WWII Veteran Shares Tales of the Storied Aircraft Carrier

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Visitors to Patriots Point Naval & Maritime Museum are encouraged to Walk in the Steps of Heroes. But what’s even more meaningful for visitors is the chance to walk alongside real live heroes – the veteran volunteers who share their personal stories of wartime heroics.
Veteran Bill Watkinson is one of just four World War II veterans who volunteer aboard the USS Yorktown. He sits on his own personal bench – Bill’s Bench, near the Hellcat –and delights visitors with his first-person account of flying the Hellcat and many other warplanes as a Navy pilot in the 1940s.
The 95-year-old Watkinson takes his role as historian for USS Yorktown visitors seriously. “I enjoy having been part of history,” he says. “If people don’t learn history, they repeat it.” 
Watkinson was recruited out of college to become a Navy pilot in 1942. Much of the training was on the job, so the more hours you flew, the more skilled you became, Watkinson says. Over the course of his entire career – both military and civilian – Watkinson logged 43,000 flying hours. Considering that many military pilots log between 300 and 500 hours a year, that’s quite a lot.
Initially, the Navy had more pilots than planes so one of Watkinson’s first jobs was picking up planes from the factory and flying them to a Navy facility where they would be outfitted with the “secret stuff” and readied for military use, he recalls.
It didn’t take long for Watkinson to log hundreds of flight hours and become a fighter pilot before he was eventually tapped to become one of the first night fighter pilots. Watkinson flew Hellcat fighter planes off the USS Yorktown near the end of the war in 1945 when they were operating near and over Japan. He would take off at night, guard the fleet and land while it was still dark – a real skill considering there were no lights on the ship. All ships were blacked out at night to avoid detection by enemy submarines.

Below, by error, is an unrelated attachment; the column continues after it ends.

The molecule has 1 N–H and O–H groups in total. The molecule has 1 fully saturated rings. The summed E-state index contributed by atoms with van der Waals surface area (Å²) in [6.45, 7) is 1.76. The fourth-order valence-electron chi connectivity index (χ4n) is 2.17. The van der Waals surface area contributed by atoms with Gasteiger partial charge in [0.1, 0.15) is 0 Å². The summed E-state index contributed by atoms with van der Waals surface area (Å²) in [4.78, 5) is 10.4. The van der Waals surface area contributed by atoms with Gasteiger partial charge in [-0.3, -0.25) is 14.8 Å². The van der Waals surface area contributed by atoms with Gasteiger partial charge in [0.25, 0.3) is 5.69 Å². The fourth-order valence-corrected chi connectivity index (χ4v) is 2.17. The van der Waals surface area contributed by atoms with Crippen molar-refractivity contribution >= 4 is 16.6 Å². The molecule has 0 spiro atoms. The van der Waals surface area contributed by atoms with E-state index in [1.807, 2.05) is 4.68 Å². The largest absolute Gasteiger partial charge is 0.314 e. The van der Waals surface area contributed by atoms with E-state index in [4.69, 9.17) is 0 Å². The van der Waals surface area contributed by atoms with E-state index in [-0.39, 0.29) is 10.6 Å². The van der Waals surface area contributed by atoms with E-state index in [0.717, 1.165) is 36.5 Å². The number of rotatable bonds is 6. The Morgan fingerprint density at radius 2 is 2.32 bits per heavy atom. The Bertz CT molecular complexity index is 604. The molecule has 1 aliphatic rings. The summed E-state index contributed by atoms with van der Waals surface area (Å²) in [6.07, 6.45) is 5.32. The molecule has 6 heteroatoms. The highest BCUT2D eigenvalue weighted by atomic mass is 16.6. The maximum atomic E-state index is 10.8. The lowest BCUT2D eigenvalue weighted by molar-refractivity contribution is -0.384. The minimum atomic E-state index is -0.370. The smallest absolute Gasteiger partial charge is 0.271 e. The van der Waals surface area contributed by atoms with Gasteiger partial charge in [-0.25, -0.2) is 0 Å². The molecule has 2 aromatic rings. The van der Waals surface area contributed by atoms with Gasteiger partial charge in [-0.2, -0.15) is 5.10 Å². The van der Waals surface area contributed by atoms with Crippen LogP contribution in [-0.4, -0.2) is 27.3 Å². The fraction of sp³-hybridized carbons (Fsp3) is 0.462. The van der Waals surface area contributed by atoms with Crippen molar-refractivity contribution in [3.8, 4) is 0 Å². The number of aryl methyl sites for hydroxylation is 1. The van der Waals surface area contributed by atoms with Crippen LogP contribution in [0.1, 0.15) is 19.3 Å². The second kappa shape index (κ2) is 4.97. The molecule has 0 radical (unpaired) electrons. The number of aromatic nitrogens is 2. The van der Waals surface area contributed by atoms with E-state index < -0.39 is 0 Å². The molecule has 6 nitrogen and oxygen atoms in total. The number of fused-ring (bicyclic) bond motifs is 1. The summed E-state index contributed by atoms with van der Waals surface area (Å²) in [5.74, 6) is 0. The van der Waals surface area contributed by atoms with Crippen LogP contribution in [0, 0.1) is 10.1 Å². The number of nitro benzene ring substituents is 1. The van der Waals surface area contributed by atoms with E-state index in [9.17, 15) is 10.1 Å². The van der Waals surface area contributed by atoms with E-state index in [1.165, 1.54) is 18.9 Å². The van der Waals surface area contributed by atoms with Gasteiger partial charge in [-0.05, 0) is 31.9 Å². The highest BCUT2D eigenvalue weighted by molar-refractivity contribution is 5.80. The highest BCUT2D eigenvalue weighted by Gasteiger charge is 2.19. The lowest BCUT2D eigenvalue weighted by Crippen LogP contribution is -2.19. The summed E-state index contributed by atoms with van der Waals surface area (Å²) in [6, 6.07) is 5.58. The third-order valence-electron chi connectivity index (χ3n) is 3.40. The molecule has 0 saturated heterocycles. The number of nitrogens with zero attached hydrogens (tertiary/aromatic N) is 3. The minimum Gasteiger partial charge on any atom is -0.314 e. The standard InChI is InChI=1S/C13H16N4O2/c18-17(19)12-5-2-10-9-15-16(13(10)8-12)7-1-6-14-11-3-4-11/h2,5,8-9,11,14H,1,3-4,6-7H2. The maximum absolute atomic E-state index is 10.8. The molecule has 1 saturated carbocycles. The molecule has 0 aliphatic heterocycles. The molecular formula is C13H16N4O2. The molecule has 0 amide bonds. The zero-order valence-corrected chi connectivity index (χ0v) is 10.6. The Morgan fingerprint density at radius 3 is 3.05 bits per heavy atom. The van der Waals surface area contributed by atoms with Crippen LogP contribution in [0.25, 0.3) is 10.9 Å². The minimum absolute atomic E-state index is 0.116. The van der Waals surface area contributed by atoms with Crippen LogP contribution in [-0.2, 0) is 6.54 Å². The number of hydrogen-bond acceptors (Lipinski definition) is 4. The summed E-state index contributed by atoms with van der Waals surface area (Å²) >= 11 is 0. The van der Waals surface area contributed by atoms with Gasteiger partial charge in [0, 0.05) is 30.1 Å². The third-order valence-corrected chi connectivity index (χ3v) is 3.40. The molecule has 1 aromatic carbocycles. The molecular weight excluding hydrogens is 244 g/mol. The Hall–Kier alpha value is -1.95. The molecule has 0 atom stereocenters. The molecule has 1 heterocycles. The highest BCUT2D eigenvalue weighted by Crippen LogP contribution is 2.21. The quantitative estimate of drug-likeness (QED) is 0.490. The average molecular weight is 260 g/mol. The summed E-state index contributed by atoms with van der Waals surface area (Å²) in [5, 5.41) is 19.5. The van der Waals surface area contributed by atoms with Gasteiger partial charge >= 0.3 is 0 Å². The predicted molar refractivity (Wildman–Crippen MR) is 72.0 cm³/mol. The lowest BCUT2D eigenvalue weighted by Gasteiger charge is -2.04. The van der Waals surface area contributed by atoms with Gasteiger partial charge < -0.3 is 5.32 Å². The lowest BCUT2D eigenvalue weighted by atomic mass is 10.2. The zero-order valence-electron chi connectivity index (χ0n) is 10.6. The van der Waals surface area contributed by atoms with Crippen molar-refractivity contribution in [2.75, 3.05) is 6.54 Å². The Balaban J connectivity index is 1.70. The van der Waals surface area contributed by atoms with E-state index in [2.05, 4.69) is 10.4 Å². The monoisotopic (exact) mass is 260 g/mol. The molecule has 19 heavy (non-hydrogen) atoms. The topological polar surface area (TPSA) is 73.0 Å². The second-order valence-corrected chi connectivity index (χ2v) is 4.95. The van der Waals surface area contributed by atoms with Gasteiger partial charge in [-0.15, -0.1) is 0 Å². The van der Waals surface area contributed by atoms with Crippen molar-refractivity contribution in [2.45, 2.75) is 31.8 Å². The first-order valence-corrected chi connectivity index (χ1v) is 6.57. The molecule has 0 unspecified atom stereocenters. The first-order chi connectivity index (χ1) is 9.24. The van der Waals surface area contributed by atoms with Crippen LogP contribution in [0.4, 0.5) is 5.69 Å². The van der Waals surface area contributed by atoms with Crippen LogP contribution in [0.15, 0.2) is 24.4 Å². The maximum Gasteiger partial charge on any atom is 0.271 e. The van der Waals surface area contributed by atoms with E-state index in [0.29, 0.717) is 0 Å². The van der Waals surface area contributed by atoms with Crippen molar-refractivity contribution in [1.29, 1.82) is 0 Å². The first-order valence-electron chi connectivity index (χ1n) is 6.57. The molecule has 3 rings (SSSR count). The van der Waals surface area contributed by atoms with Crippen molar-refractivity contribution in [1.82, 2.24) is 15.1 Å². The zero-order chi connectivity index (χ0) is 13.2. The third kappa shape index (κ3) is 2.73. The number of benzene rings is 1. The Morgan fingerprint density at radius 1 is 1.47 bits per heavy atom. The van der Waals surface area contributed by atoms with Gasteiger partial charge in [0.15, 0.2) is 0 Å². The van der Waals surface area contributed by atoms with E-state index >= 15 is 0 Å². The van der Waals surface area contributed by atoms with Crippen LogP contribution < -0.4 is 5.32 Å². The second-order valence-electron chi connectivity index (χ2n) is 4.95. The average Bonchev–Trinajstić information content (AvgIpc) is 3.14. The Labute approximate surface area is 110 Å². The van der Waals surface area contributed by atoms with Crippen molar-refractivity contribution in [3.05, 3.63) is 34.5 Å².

On one daylight bombing mission over Japan, antiaircraft fire blew a hole in his wing so large his mechanic could stand up in it (Watkinson has the black and white photo to prove it). His controls were damaged, but found his way back to the ship. The crew instructed him not to land on the ship but rather to ditch the plane in the ocean. But Watkinson’s wheels were down and he could not raise them up. Ditching with the wheels down would cause the plane to flip over, and Watkinson would almost have certainly drowned. Watkinson instead made a successful landing on the ship.
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Watkinson has flown all but two of the planes that sit on the hangar deck of the USS Yorktown today, and he’s flown 27 different types of aircraft over the years.
Watkinson returned home from the war in early October 1945 and settled in Maplewood, New Jersey. He joined Eastern Airlines as a pilot before being recalled from the reserves in 1952. He spent more than two years as a flight instructor in Pensacola, Florida, during the Korean War. The family then returned to Chatham, New Jersey, and Watkinson resumed his job as a pilot with Eastern Airlines. Today, Watkinson divides his time between his farm in New Jersey and his home in Charleston.
To hear more of Watkinson’s fascinating account of his service aboard the USS Yorktown come visit Patriots Point. To get more out of your group visit, schedule a VIP Group Tour complete with a guided tour and a chance to hear from the heroes themselves. To learn more about the Museum, visit PatriotsPoint.org.